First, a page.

by Chris Huckins Google+ Email 


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29 September 2014

National Coffee Day: What if Buying Coffee Was Like Health Insurance?

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Video by

Everyone's giving away free coffee on National Coffee Day. And I'm just trying to connect Obamacare to what's topical and keep my job. Turns out someone already found a way. Yes there is an actual cartoon inspired by Obamacare that answers the question, "What if buying coffee was like health insurance?"

It's obviously not in favor of the Affordable Care Act, but here it is anyway. 

Some things to look out for: produced this. Not sure what losing means for reality and their website doesn't do a great job explaining.

The guy in the hoodie looks young (or is he just drawn that way?). I'm guessing he's in his 20s.

He's clearly talking to the worst health insurance agents (baristas) judging by the $700 quote.

Since insurance prices are determined by age, location, and income, let's look at how much insurance would really cost the average 27-year-old in California who earns $50,000.

First, it wouldn't cost close to $700. Over 75% of uninsured young people qualify for health insurance subsidies, so their premiums would drop significantly no matter what plan they pick. 

In the video, the hoodie guy wants a black coffee (code for bare bones insurance plan). In California, a minimal coverage bronze plan for a 20-something costs an average $46 (when subsidies are applied) up to $192 (without subsidies).  And that includes the 10 essential benefits the hoodie guy bemoaned. So much for "ridiculous rates". 

The rest of the video wastes time in the following categories: 

Complaining about health insurance mandates (when no one complains about having to buy car insurance).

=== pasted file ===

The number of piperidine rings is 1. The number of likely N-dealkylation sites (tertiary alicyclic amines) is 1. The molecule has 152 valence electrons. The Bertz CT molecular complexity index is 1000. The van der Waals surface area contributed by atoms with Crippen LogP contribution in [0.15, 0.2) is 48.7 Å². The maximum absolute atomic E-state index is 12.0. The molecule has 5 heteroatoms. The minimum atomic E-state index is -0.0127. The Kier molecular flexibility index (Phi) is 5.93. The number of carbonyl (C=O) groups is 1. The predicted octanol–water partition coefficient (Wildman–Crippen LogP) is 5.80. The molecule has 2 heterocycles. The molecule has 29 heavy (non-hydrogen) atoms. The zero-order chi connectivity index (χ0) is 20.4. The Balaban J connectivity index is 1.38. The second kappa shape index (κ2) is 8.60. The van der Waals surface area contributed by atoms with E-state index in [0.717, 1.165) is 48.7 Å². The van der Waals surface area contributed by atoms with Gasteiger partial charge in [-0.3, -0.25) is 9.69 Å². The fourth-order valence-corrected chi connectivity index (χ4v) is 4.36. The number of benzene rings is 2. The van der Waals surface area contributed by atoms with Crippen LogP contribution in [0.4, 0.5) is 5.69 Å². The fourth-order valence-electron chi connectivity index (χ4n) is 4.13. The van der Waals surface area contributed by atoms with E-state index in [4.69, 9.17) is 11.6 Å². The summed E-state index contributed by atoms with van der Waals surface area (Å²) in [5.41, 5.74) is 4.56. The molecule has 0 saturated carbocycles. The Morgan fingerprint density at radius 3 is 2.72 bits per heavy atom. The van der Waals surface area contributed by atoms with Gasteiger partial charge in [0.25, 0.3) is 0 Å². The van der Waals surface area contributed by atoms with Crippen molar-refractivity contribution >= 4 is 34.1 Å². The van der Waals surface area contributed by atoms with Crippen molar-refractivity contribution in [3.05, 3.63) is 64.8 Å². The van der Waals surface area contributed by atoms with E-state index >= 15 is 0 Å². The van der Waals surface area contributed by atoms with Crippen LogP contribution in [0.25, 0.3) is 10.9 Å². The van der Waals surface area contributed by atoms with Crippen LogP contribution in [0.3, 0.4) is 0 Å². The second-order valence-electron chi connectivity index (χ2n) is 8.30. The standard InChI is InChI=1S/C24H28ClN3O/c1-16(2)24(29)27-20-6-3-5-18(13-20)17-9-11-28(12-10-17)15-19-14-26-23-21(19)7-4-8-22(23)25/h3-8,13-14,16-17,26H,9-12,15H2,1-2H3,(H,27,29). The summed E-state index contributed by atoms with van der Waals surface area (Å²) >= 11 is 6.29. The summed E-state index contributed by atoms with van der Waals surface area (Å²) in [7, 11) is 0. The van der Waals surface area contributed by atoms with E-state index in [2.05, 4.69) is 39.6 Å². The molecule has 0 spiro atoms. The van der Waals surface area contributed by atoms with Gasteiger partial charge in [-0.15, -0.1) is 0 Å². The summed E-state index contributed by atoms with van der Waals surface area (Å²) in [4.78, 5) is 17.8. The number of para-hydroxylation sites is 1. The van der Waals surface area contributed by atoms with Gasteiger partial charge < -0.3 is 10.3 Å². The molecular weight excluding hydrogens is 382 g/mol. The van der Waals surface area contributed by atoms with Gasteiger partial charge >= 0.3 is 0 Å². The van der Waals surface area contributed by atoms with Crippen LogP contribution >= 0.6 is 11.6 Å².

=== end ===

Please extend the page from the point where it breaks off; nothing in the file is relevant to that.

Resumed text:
Complaining about not needing all 10 essential benefits but still having to pay for them (News flash: no one watches all 700 channels they pay for). 

Complaining about owing a "shared responsibility payment" (You had 6 months to buy health insurance!). The next open enrollment starts November 15. 

Complaining about going somewhere else to buy "coffee" (Good, no one wants your crap attitude. But if you're still looking here are some great health insurance agents!).

25 September 2014

September is National Velociraptor Awareness Month

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September is National Velociraptor Awareness Month

Photo by Chris Phutully from Australia [CC-BY-2.0], via Wikimedia Commons

September is National Velociraptor Awareness Month. Great if you have health insurance. Dinosaurs love freshly-vaccinated flesh. The American Society of Velociraptor Attack Prevention (ASVAP) suggests insuring your house for a raptor attack. Its website even has coupons. I say why not insure yourself while you're at it.

Buying a policy for the first time or renewing yours? Were you aware that Obamacare has its own coupons? They're called health insurance subsidies or tax credits and are essentially sums of money the government pays toward your insurance premium. Tax credits go to qualifying individuals and families who sign up for "on-exchange" health insurance. Have you signed up for free tax credits? Clever girl. 

ASVA explains that velociraptor attacks are the third cause of death among adults age 27-29. Turning 26 is a milestone in the insurance world but it doesn't have to be your last before the inevitable raptor ambush. 

The Affordable Care Act requires adults over 26 to leave their parent's insurance plan and get their own to avoid a fine. Like baby raptors leaving the nest, this can be intimidating. Just look for the best insurance agents in Canoga Park to help. They're down the street from the Topanga Mall, home of the misleading Fossil store, which never carries amber mosquito canes despite their name. 

So how are velociraptors a threat in the present versus when dinosaurs ruled the earth: the early 90s? 

The 1990s had Jurassic Park and The Lost World. but something has survived. 2015 will see the long-awaited sequel, Jurassic World. Generation Y grew up on Barney, but today's youth learn from animatronic thunder lizards at Los Angeles' Dinosaur Encounters. The 90's Power Rangers wielded the mighty morphin dinosaurs but a 2016 remake will feature 3D, likely-voiced-by-Andy Serkis dinozords. 

Velociraptors depend on prey underestimating their relevancy. That's how they attack - when you least expect it. Will the release dates of these blockbusters be pushed back? Then we won't know when or where the raptors will invade. At least we know when the next open enrollment is:  November 15.

Better get insurance.